The Good Life Method: Reasoning Through the Big Questions of Happiness, Faith, and Meaning (Sullivan and Blaschko) Coming January 2022.
The Publisher’s Blurb:
Two Philosophers Ask and Answer the Big Questions About the Search for Faith and Happiness
For seekers of all stripes, philosophy is timeless self-care. Notre Dame philosophy professors Meghan Sullivan and Paul Blaschko have reinvigorated this tradition in their wildly popular and influential undergraduate course “God and the Good Life,” in which they wrestle with the big questions about how to live and what makes life meaningful.
Now they invite us into the classroom to work through issues like what justifies our beliefs, whether we should practice a religion and what sacrifices we should make for others—as well as to investigate what figures such as Aristotle, Plato, Marcus Aurelius, Iris Murdoch, and W. E. B. Du Bois have to say about how to live well. Sullivan and Blaschko do the timeless work of philosophy using real-world case studies that explore love, finance, truth, and more. In so doing, they push us to escape our own caves, ask stronger questions, explain our deepest goals, and wrestle with suffering, the nature of death, and the existence of God.
Philosophers know that our “good life plan” is one that we as individuals need to be constantly and actively writing to achieve some meaningful control and sense of purpose even if the world keeps throwing surprises our way. For at least the past 2,500 years, philosophers have taught that goal-seeking is an essential part of what it is to be human—and crucially that we could find our own good life by asking better questions of ourselves and of one another. This virtue ethics approach resonates profoundly in our own moment.
The Good Life Method is a winning guide to tackling the big questions of being human with the wisdom of the ages.
“’Make religion attractive,’ Pascal remarked, cryptically, in the Pensées. That remark came to mind again and again as I read The Good Life Method; individually, collaboratively, energetically, enthusiastically, Meghan Sullivan and Paul Blaschko make philosophy attractive.” —Paul Elie, author of The Life You Save May Be Your Own
“The Good Life Method is a compulsively readable book. I found myself squirming in places but pushing forward, reflecting on how much all of us stand to gain from trying to ask and answer the questions that Sullivan and Blaschko pose. They offer a method more than a manual, one that lends itself not only to conversations among families, friends, colleagues, leaders and voters, but also invites thoughts of a grand national experiment.” —Anne-Marie Slaughter, CEO, New America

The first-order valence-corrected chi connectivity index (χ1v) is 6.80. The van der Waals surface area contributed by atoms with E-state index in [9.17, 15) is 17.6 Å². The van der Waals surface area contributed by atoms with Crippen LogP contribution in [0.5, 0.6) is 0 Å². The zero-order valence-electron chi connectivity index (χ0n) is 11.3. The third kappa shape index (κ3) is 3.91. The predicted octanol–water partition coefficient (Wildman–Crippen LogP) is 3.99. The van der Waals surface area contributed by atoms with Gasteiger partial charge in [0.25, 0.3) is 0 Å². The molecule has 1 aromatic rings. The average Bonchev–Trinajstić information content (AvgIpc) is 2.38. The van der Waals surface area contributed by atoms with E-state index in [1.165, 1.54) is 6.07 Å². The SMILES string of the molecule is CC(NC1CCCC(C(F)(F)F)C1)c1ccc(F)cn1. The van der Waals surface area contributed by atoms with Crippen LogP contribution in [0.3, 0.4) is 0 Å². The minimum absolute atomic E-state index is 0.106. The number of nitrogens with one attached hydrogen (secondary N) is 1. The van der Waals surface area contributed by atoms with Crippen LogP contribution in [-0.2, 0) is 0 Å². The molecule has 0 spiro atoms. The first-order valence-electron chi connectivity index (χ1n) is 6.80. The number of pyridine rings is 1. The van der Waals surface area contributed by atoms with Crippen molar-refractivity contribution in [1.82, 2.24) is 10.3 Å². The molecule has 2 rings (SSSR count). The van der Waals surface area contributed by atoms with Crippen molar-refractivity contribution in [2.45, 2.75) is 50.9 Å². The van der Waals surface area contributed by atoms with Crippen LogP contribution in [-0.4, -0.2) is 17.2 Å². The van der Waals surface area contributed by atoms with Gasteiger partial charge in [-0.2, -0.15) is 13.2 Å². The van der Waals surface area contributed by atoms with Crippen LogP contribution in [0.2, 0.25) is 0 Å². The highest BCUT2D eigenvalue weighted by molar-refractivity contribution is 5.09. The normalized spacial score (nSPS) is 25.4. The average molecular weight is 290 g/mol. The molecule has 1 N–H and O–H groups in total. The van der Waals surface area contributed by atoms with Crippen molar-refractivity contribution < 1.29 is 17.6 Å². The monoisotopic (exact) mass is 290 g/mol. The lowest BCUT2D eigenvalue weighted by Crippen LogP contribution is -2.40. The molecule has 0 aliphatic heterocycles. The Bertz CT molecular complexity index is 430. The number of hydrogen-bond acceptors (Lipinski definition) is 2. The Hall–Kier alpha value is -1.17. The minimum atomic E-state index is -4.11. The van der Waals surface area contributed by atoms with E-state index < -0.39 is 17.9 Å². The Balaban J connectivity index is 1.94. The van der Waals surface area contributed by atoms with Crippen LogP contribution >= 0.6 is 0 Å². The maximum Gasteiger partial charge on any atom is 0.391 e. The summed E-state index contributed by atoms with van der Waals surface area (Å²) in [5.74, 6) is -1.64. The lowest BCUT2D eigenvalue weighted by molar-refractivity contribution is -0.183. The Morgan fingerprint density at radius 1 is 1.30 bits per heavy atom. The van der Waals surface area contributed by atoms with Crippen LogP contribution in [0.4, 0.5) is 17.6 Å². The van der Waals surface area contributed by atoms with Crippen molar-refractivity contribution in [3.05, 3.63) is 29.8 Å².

“A warm, empathetic guide for examining the quality and meaning of one’s own life . . . Thoughtful contemplations about thorny moral questions.” —Kirkus
“John Henry Newman remarked that ’a habit of mind is formed’ through humanities-based thinking, ’of which the attributes are freedom, equitableness, calmness, moderation, and wisdom.’ For Newman, this shapes the ’idea of a university.’ As a professor at West Point, I’m particularly struck by how close those personal intellectual attributes are to the ideal of shared public discourse in the republic my students choose to defend. As a poet, though, I can’t help but suspect that moral enquiry begins with a little of what Keats called ’negative capability’—the habit of ’being in uncertainties, mysteries, doubts.’ We all are. How do I live in my own home with my family and neighbors as the person I want to be? How do I be or become the person my children believe that I am? The Good Life Method isn’t a script or prescription. It’s a book about strong questions and how to face them, how to live with and through them. It’s about setting conditions—both personally and in our communities—for our most enduring habits of mind in our everyday lives.” —Matthew Salyer, Associate Professor of English, United States Military Academy, West Point
“I know of no question more worthy of our time and attention than, ‘What is a good human life, and who do I life it?’ Meghan Sullivan and Paul Blaschko have crafted a fascinating class, ‘God and the Good Life,’ which has engaged and inspired our students at Notre Dame about that question. They now offer observations and insights from that course to readers of this book.” —Rev. John I. Jenkins, C.S.C, President of University of Notre Dame
“In writing about The Good Life Method, Sullivan and Blaschko have provided a flexible yet focused approach to help us all ask—and answer—life’s most important questions. They weave together timeless truths from great thinkers with contemporary research on college student wellbeing and their own lived experience as scholars, teachers and mentors to provide a practical approach to making meaning in a world of choices and challenges.” —Penny Rue, PhD, Vice President for Campus Life, Wake Forest University